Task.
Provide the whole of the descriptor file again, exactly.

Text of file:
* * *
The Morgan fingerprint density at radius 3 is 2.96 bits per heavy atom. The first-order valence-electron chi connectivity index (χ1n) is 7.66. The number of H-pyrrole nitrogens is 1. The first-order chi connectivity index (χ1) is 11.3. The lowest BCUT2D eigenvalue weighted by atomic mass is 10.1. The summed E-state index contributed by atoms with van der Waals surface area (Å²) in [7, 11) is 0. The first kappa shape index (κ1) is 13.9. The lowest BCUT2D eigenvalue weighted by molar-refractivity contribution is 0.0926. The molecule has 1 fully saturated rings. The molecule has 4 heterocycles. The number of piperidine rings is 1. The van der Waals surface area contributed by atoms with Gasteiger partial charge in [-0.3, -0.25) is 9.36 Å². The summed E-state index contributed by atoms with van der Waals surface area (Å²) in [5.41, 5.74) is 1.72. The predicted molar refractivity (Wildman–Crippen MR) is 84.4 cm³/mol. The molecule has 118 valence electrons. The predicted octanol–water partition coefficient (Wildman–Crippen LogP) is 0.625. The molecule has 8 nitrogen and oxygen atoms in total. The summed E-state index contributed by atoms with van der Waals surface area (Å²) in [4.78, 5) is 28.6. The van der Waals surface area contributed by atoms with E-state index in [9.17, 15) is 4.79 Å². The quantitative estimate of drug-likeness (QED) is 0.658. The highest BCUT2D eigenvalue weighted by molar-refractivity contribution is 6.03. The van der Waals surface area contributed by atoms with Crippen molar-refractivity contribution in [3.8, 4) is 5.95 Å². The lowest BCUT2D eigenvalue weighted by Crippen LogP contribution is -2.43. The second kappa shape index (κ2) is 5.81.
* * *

The Morgan fingerprint density at radius 3 is 2.96 bits per heavy atom. The first-order valence-electron chi connectivity index (χ1n) is 7.66. The number of H-pyrrole nitrogens is 1. The first-order chi connectivity index (χ1) is 11.3. The lowest BCUT2D eigenvalue weighted by atomic mass is 10.1. The summed E-state index contributed by atoms with van der Waals surface area (Å²) in [7, 11) is 0. The first kappa shape index (κ1) is 13.9. The lowest BCUT2D eigenvalue weighted by molar-refractivity contribution is 0.0926. The molecule has 1 fully saturated rings. The molecule has 4 heterocycles. The number of piperidine rings is 1. The van der Waals surface area contributed by atoms with Gasteiger partial charge in [-0.3, -0.25) is 9.36 Å². The summed E-state index contributed by atoms with van der Waals surface area (Å²) in [5.41, 5.74) is 1.72. The predicted molar refractivity (Wildman–Crippen MR) is 84.4 cm³/mol. The molecule has 118 valence electrons. The predicted octanol–water partition coefficient (Wildman–Crippen LogP) is 0.625. The molecule has 8 nitrogen and oxygen atoms in total. The summed E-state index contributed by atoms with van der Waals surface area (Å²) in [4.78, 5) is 28.6. The van der Waals surface area contributed by atoms with E-state index in [9.17, 15) is 4.79 Å². The quantitative estimate of drug-likeness (QED) is 0.658. The highest BCUT2D eigenvalue weighted by molar-refractivity contribution is 6.03. The van der Waals surface area contributed by atoms with Crippen molar-refractivity contribution in [3.8, 4) is 5.95 Å². The lowest BCUT2D eigenvalue weighted by Crippen LogP contribution is -2.43. The second kappa shape index (κ2) is 5.81.